Adverse Childhood Experiences (ACEs) and internalizing mental health, pain, and quality of life in youth with chronic pain: A longitudinal examination.
The aims of this longitudinal study were to 1) identify categories of adverse childhood experiences (ACEs) (i.e., neglect, abuse, household dysfunction in childhood) that increase risk for internalizing mental health problems, pain-related impairment, and poorer quality of life and 2) examine the moderating role of posttraumatic stress symptoms (PTSS) in these associations, in a clinical sample of youth with chronic pain. At two timepoints, youth (N=155; aged 10-18 years) completed measures of exposure to ACEs, PTSS, depressive and anxiety symptoms, pain intensity, pain interference, and quality of life. Multivariate analyses of variance, linear mixed modeling, and moderation analyses were conducted. Results from cross-sectional and longitudinal analyses were similar; youth with a history of 3+ ACEs reported significantly higher PTSS, depressive and anxiety symptoms, and poorer quality of life than youth with no ACE history. Results also revealed differences in functioning between youth exposed to different types of ACEs (i.e., maltreatment only, household dysfunction only, both, none). Finally, PTSS was found to moderate the association between ACEs and anxiety symptoms. Findings underscore the influence that ACEs can have on the long-term functioning of youth with chronic pain as well as the important role of current PTSS in this association. Perspective: This study found that the risk of poorer outcomes imposed by ACEs at baseline remains longitudinally and that posttraumatic stress symptoms (PTSS) moderate the relationship between ACEs and anxiety in youth with chronic pain. These results underscore the importance of assessing for ACEs and PTSS alongside chronic pain in youth.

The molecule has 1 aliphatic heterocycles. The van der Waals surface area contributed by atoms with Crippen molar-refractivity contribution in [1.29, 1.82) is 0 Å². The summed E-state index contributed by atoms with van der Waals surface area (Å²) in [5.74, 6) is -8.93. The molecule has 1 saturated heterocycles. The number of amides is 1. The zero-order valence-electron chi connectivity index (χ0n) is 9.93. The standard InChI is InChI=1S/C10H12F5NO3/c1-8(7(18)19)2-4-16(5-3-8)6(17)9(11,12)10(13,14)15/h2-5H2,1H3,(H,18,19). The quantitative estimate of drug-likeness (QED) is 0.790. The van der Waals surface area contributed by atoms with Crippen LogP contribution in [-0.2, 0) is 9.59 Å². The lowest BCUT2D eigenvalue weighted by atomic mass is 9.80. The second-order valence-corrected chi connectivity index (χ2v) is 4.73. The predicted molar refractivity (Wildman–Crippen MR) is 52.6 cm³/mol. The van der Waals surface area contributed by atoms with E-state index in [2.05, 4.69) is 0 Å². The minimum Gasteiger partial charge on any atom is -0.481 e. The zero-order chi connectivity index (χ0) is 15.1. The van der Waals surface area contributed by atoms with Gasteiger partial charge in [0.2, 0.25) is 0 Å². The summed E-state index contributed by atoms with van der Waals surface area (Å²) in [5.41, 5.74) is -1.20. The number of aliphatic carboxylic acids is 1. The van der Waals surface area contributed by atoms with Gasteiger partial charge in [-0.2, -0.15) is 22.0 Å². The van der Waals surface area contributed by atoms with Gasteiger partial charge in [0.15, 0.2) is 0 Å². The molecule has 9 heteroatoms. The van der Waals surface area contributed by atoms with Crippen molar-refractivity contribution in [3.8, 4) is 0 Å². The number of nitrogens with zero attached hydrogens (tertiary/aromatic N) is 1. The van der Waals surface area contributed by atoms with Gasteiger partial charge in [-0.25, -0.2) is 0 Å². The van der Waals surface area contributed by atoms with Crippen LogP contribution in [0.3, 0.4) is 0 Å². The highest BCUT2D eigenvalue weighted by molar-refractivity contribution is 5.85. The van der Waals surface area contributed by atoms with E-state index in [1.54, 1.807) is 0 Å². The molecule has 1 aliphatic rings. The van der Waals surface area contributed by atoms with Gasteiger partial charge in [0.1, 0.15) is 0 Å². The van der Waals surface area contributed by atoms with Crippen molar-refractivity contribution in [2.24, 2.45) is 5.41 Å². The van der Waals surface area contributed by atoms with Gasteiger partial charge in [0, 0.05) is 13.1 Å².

Authors: Sarah Nelson, Jaimie K Beveridge, Richelle Mychasiuk, Melanie Noel